"It is the work of the writer," Rikki Ducornet told an interviewer, Joanna Scott, in 1993, "to move beyond the simple definitions or descriptions of things . . . and to bring a dream to life through the alchemy of language." By adhering to this credo for almost four decades, Ducornet has flummoxed the literary authorities, the gatekeepers at places like the American Academy of Arts and Letters, the Lannan Foundation and the National Book Critics Circle -- she has beguiled them into giving her a place of eminence (prizes, notable mentions) that they would not otherwise do for such a transgressive (sexy, ethereal, imaginative and, yes, at times unreadable) writer. Lewis Carroll's "Jabberwocky" must be Ducornet's "The Elements of Style."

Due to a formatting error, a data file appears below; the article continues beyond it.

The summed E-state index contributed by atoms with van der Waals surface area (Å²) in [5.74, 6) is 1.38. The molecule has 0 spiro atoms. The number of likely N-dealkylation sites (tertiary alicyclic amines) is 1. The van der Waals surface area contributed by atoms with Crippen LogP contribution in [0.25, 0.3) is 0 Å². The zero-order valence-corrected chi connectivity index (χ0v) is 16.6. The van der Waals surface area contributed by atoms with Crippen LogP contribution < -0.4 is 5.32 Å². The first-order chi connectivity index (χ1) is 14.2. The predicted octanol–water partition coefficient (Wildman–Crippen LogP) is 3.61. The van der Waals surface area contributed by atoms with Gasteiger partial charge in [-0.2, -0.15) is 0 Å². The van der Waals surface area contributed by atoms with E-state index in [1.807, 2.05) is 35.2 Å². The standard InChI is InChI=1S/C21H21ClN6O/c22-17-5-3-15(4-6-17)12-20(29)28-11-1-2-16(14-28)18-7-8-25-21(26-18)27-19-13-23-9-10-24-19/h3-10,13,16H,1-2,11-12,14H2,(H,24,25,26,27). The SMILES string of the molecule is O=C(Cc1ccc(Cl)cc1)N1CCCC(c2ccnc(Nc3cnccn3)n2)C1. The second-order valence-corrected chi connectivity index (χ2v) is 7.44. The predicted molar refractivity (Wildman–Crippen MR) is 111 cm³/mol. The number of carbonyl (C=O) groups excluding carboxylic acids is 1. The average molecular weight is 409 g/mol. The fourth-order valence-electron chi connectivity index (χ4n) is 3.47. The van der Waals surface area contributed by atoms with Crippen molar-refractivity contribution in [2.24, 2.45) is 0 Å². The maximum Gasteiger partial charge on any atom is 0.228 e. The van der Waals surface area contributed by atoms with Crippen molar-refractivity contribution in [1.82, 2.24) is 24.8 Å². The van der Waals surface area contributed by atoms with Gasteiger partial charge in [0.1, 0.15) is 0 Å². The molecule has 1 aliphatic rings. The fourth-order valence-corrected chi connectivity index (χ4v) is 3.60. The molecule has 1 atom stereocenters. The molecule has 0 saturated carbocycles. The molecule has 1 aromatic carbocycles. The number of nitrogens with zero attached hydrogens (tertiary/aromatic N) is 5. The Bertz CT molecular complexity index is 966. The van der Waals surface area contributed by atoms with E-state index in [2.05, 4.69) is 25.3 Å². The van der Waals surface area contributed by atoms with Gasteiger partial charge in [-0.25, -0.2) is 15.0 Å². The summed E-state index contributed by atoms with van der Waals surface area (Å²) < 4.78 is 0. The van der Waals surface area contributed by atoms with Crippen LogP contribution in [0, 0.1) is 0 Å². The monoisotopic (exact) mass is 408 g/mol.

In other words, she's a witch. Beguiling is what she does best. Writing is her modus operandi, her web. Ducornet appeals to her readers' feral natures; their covetous side (she is a master collector of glittering objects -- corsets, linens, gold and dumplings -- which are sprinkled generously throughout her prose) and their lascivious, voyeuristic tendencies. You feel naughty reading Ducornet, you hide the book. Gonna have to face it -- you're addicted to lit.
Because her work is full of rich, literary, sophisticated, worldly, historical references, the lucky reader (as in, to get lucky) can be nerdy and sexy at the same time (the naughty librarian syndrome). All this and heaven too, as my grandmother used to say.